Wednesday, August 26, 2009

Seriously, Knoxville

The entry below is written by my friend Carri who just recently moved back to Knoxville with her husband Brian after being away from Knoxville for five years. I've heard this departing and returning called Knoxville's Boomerang Effect, and thought it would be interesting to have her write about why they decided to come back after all those years away.

I'm grateful for their return and think that their experiences away have equipped them with great things to offer this city.

So without much further ado, may I introduce to you Carri...

My husband, Brian, and I are artists who are thankful to be back in “The Scruffy City” after 5 years of absence. We spent four years in San Antonio and one in Brooklyn. When we were in New York, and Tennessee was calling our names (aka we couldn’t afford to stay in The Big Apple), we had to choose which city to base our lives, art careers and goals in. While the other large Tennessee cities have something to offer, Knoxville became the obvious choice for a number of reasons.

The city seems open to experimentation and new ideas in the arts, as long as you’re grounded. And hopefully we are - We don’t feel like we’re stuck here- we feel privileged to be a part of the community. We don’t make pottery, or paint mountain landscapes, but we know the history and importance of those crafts in the region. Hopefully, we can be advocates for the contemporary visual arts while also celebrating the art forms that are already beloved by Knoxvillians.

Knoxville’s medium size and lack of pretention/ big money could really lead to it being a major player in the southeastern art scene. When art is not dictated by money, and the experimental artists are making work just because they can do no other, then the outcome can be something to take note of. But to guard against an insular bubble of an art community, the city must connect to regional, national and international art scenes. This is where the University becomes a key factor. The art students at UT are constantly exposed to the current developments as well as the history of art. In addition, they are taught by visiting artists and lecturers from all over the world. These students then make art and show it to the Knoxville community. So whether they know it or not, Knoxvillians are getting a rare taste of what’s really happening in the bigger art scene today.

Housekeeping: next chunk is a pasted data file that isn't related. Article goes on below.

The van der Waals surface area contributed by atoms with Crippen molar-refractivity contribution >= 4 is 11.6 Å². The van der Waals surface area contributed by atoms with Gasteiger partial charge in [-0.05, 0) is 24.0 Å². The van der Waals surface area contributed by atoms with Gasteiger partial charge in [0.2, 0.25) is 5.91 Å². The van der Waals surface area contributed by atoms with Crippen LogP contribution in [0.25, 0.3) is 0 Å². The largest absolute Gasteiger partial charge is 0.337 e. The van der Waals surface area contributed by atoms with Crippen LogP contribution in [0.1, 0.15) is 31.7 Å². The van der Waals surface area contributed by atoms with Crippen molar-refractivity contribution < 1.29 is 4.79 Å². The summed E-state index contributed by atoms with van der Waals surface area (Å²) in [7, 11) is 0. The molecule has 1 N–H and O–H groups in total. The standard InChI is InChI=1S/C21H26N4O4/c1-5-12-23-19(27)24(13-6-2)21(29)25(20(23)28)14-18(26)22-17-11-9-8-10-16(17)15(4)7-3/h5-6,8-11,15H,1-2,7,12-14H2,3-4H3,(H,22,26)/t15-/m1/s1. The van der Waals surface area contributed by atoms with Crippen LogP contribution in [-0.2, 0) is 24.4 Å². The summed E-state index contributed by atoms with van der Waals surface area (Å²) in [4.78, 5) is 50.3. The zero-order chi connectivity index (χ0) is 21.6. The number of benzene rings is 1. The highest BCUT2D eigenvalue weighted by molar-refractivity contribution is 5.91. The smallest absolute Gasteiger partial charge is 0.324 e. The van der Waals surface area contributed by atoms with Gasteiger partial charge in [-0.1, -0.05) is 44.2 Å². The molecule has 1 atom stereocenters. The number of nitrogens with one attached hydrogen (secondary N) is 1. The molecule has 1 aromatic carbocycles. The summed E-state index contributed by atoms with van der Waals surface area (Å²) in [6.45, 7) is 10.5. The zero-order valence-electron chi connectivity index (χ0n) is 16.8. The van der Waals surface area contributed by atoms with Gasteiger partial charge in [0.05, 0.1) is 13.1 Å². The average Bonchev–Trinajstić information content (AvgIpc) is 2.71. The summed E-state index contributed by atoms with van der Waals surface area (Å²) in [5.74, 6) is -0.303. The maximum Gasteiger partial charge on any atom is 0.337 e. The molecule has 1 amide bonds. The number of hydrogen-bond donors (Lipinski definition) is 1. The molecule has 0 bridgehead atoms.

While all these factors (plus other ones: the First Friday art walk, an Art Museum, developing Artist in Residence programs, etc.) are impressive, there’s still room for much growth. My husband and I hope to be a part of the further development of Knoxville’s art scene by curating shows that involve artists from other regions, taking our work to other places, supporting local artists/ galleries and continuing to make our own work. While we don’t know how all this will happen, we’re looking forward to the challenge.


cmmoxley said...

I agree with the thought about how UT's art department enriches our city beyond just what it offers students. I feel the same way about the Knoxville Symphony. While UT is doing its job by teaching and the KSO is doing its job by performing in concerts, they both offer so much more. The art (of instructors, guests and students) gets showcased far beyond the classroom. And the symphony musicians do so much more than just perform concerts. The arts truly make all of Knoxville better. We are very fortunate.

The Modern Gal said...

I've always been impressed with the way Knoxville supports things like First Friday. It's more proof of Knoxville's progressive side, which I give lots of credit to UT for facilitating.

I'm glad you're here, Carri and Brian!

Boriqua said...

Funny, my husband and I only managed to stay away 5 years, too. Our families are here and it's just a much nicer city in which to live than where we were. And as an artist, he's enjoyed immersing himself in the city's art community. Welcome back, Carri and Brian, and best of luck! :)